Hornets land former Bruin as coach

Victor Nieto

In a semester when Sacramento State fall sports programs have welcomed many fresh, new faces to the coaching ranks, the position of head cross country coach got lost in the mix.


It’s not that Scott Abbott isn’t capable of rounding up a furor among the sporting world, but it may be due to his late hiring on Sept. 6 – two days after the start of the fall 2007 season.


After the sudden departure of former Sac State cross country coach Rodney Rothoff earlier in the year, both the men’s and women’s cross country teams were left without a full-time coach, not knowing what to make of the upcoming season.


“I originally came to Sac State because of the coach,” said freshman cross country runner Renisha Robinson, who, like many others, has found a magnetic pleasantry with her new coach.


“I believe he knows what he’s doing, and I have trust in him,” she said.


Although the 29-year native of Sacramento has only been a part of Sac State’s athletics for less than a month, the fundamental philosophy that Abbott is the right coach for the job and knows what he’s doing has been pervasively making its track in the ground – and for good reason.


Abbott received his undergraduate degree from the University of California, Los Angeles in communications with a minor in sports education. After graduating in 1999, he served on the United States Olympic Committee Coaching Division, helping prepare athletes for training in the high altitude of Colorado Springs, Colo.


It wasn’t long before Abbott decided to go into the high school coaching ranks, landing a job as a distance coach at Bend High School in Bend, Ore. where he helped the team win the state championship in 2001.


The following year, his team won another state championship in 2002. This time, the team wore scarlet red and gold, and went by the name “the Marauders.”


Abbott said it was always a goal to return to his hometown of Sacramento to coach and was fortunate enough to find a job with his old alma mater, Jesuit High School, where he was once a blue-chip recruit himself, running long distance races for the school back in the mid-’90s.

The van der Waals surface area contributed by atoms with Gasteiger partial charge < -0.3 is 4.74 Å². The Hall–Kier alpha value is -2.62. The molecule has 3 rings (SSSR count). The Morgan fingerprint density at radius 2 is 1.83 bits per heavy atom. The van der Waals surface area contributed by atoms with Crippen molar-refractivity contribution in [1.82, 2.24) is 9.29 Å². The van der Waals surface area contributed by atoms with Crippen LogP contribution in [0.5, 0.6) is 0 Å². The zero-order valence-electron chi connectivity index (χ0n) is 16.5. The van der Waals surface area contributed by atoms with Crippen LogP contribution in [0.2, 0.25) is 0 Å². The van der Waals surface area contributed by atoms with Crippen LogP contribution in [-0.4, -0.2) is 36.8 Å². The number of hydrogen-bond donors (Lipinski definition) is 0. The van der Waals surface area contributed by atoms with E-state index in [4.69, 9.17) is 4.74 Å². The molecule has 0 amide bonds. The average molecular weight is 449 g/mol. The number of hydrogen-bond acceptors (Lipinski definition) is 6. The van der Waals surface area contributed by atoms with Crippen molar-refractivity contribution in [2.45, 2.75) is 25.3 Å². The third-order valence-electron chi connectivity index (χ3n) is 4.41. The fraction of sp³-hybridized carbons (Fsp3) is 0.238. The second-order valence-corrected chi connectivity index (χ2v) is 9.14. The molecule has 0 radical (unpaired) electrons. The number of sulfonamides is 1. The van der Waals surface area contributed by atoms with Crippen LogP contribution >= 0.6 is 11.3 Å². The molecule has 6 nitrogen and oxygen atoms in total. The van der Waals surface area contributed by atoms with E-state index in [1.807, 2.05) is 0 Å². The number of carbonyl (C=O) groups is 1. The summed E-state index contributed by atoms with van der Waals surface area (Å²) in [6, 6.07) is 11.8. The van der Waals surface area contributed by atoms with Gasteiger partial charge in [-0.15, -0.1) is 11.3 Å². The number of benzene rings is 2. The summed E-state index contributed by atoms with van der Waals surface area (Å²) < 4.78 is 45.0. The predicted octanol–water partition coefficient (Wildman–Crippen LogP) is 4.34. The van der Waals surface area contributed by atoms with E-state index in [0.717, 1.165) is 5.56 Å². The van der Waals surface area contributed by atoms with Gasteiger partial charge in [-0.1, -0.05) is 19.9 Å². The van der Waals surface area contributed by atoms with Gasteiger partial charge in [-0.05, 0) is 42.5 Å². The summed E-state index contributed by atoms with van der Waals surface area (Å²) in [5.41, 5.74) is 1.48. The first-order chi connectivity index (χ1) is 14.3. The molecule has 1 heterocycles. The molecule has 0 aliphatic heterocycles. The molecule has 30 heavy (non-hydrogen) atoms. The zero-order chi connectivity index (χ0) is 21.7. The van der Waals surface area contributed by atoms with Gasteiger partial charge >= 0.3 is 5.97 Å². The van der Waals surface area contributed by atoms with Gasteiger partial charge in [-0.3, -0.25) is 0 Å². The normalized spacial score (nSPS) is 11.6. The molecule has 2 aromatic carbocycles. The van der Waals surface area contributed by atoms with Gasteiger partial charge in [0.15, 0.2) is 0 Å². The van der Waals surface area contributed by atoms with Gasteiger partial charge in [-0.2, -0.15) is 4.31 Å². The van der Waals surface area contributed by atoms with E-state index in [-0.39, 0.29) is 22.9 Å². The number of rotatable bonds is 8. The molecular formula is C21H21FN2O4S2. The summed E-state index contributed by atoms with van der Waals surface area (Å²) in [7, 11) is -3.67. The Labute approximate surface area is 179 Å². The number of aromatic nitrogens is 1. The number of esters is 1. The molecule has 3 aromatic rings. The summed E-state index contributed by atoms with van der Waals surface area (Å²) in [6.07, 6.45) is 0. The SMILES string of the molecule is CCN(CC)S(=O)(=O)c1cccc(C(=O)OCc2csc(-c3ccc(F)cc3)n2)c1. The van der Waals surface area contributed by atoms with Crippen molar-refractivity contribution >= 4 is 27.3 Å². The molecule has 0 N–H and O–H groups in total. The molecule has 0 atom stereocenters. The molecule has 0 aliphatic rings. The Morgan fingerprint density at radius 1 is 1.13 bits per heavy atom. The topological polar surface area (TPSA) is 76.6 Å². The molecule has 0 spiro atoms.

He coached at Jesuit from 2002 to 2005, helping the cross country team to win the state championships in 2002 and 2005.


It was in 2005 that Abbott was invited to work as a graduate assistant on the UCLA cross country and track and field teams. During this initial year, he worked during the days and managed to earn his masters degree in sports administration from the University of San Francisco, which has its sports outlet in Orange County.


The former three-time Pac-Ten All-Academic and UCLA track student-athlete of the year helped the Bruins recruit two top-rank recruiting classes while helping UCLA with their its NCAA championship appearance in 21 years during the 2005-06 seasons.


Despite his success at UCLA, home beckoned as he and his wife decided to move back near their families and as they prepared to start one of their own. Although he had already let Kathleen Raske, Sac State’s track and field and cross country director, know he was interested in a coaching job at Sac State, there were no positions available at the time.


“I was applying for jobs with the River Cats and the Kings,” Abbott said. “But ultimately I still wanted to coach.”


For Raske, when the position suddenly became open, there was little doubt as to whom she would be offering the job.


“He (Abbott) brings great recruiting experience as well as coaching experience at the highest level,” said Raske. She was also quick to mention his credentials as a coach and his tutelage under the UCLA Track and Field coach Eric Peterson.


As for Abbott, things couldn’t be better.


“I’m able to work with the highest level Division I athletics…look, we’re out here in this nice weather (track field), I don’t have to work behind a desk wearing a suit and tie. It’s the best job you can have,” he said.


Although Abbott may come to work in a T-shirt and shorts, that in no way implies he’s taking the job lightly. He describes an average weekday as working early in the morning until the afternoon, and then working the house calls and trips to the local high school distance races toward the night.


He is very confident in his abilities in all the facets of coaching but believes that in his coming years as the Sac State coach, his best asset will be his recruiting ability.


“I’m from this area and have been coaching from this area a long time,” Abbott said. “I have a lot of connections locally and will try to recruit the local talent foremost.”


When asked about the secret to his past success as a coach, Abbott leered back with a playful grin.


“There’s no secret. I just think that I’ve been lucky to be in good situations and fortunate to choose those good situations,” he said. “During those times I feel like I’m bringing in the missing piece that helps that program get over the hump.”


If Abbott is another piece to the cross country and track puzzle, then in his eyes, most of the pieces are already calling Sac State their home.


“I’m excited about the pieces that are in place. I’m real pleased,” Abbott said.


The next meet will be the Bronco Invitational in Santa Clara on Oct.13, on route to the Big Sky Championships in late October. Abbott will then transition to track and field in the spring where he will be coaching the 800 meter, 1,000 meter and 3,000 meter steeple race.


Victor Nieto can be reached at [email protected].